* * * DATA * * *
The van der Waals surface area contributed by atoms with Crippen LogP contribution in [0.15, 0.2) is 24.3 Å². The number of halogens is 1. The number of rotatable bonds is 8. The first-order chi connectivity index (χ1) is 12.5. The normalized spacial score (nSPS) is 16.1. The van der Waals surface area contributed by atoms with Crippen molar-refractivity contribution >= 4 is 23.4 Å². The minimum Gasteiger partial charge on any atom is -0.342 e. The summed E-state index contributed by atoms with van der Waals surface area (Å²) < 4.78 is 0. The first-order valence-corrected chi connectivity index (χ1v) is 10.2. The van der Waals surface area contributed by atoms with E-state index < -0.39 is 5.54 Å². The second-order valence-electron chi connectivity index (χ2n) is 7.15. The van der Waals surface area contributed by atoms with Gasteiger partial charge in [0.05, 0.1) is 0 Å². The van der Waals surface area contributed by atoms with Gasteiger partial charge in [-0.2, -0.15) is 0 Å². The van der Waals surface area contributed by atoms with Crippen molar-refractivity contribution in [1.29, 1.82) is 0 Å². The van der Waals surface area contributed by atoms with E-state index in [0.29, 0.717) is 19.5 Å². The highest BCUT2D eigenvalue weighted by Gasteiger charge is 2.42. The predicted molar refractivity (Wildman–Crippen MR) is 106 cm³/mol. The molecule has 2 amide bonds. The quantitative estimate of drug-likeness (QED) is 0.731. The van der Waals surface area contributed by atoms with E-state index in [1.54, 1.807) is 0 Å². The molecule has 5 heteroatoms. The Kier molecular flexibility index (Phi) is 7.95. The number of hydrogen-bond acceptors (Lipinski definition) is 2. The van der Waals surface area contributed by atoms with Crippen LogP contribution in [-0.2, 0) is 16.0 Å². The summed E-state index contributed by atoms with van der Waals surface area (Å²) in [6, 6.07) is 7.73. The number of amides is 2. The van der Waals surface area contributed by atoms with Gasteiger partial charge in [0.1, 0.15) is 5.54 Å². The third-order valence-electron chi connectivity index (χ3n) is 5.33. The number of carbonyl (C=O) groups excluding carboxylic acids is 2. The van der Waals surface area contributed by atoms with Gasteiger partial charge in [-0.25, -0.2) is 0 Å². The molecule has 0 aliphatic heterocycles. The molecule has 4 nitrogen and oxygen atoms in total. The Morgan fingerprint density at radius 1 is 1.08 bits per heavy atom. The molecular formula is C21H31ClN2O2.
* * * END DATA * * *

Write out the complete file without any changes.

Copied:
The van der Waals surface area contributed by atoms with Crippen LogP contribution in [0.15, 0.2) is 24.3 Å². The number of halogens is 1. The number of rotatable bonds is 8. The first-order chi connectivity index (χ1) is 12.5. The normalized spacial score (nSPS) is 16.1. The van der Waals surface area contributed by atoms with Crippen molar-refractivity contribution >= 4 is 23.4 Å². The minimum Gasteiger partial charge on any atom is -0.342 e. The summed E-state index contributed by atoms with van der Waals surface area (Å²) < 4.78 is 0. The first-order valence-corrected chi connectivity index (χ1v) is 10.2. The van der Waals surface area contributed by atoms with E-state index < -0.39 is 5.54 Å². The second-order valence-electron chi connectivity index (χ2n) is 7.15. The van der Waals surface area contributed by atoms with Gasteiger partial charge in [0.05, 0.1) is 0 Å². The van der Waals surface area contributed by atoms with Gasteiger partial charge in [-0.2, -0.15) is 0 Å². The van der Waals surface area contributed by atoms with Crippen molar-refractivity contribution in [1.29, 1.82) is 0 Å². The van der Waals surface area contributed by atoms with E-state index in [0.29, 0.717) is 19.5 Å². The highest BCUT2D eigenvalue weighted by Gasteiger charge is 2.42. The predicted molar refractivity (Wildman–Crippen MR) is 106 cm³/mol. The molecule has 2 amide bonds. The quantitative estimate of drug-likeness (QED) is 0.731. The van der Waals surface area contributed by atoms with E-state index in [1.54, 1.807) is 0 Å². The molecule has 5 heteroatoms. The Kier molecular flexibility index (Phi) is 7.95. The number of hydrogen-bond acceptors (Lipinski definition) is 2. The van der Waals surface area contributed by atoms with Crippen LogP contribution in [-0.2, 0) is 16.0 Å². The summed E-state index contributed by atoms with van der Waals surface area (Å²) in [6, 6.07) is 7.73. The number of amides is 2. The van der Waals surface area contributed by atoms with Gasteiger partial charge in [0.1, 0.15) is 5.54 Å². The third-order valence-electron chi connectivity index (χ3n) is 5.33. The number of carbonyl (C=O) groups excluding carboxylic acids is 2. The van der Waals surface area contributed by atoms with Gasteiger partial charge in [-0.25, -0.2) is 0 Å². The molecule has 0 aliphatic heterocycles. The molecule has 4 nitrogen and oxygen atoms in total. The Morgan fingerprint density at radius 1 is 1.08 bits per heavy atom. The molecular formula is C21H31ClN2O2.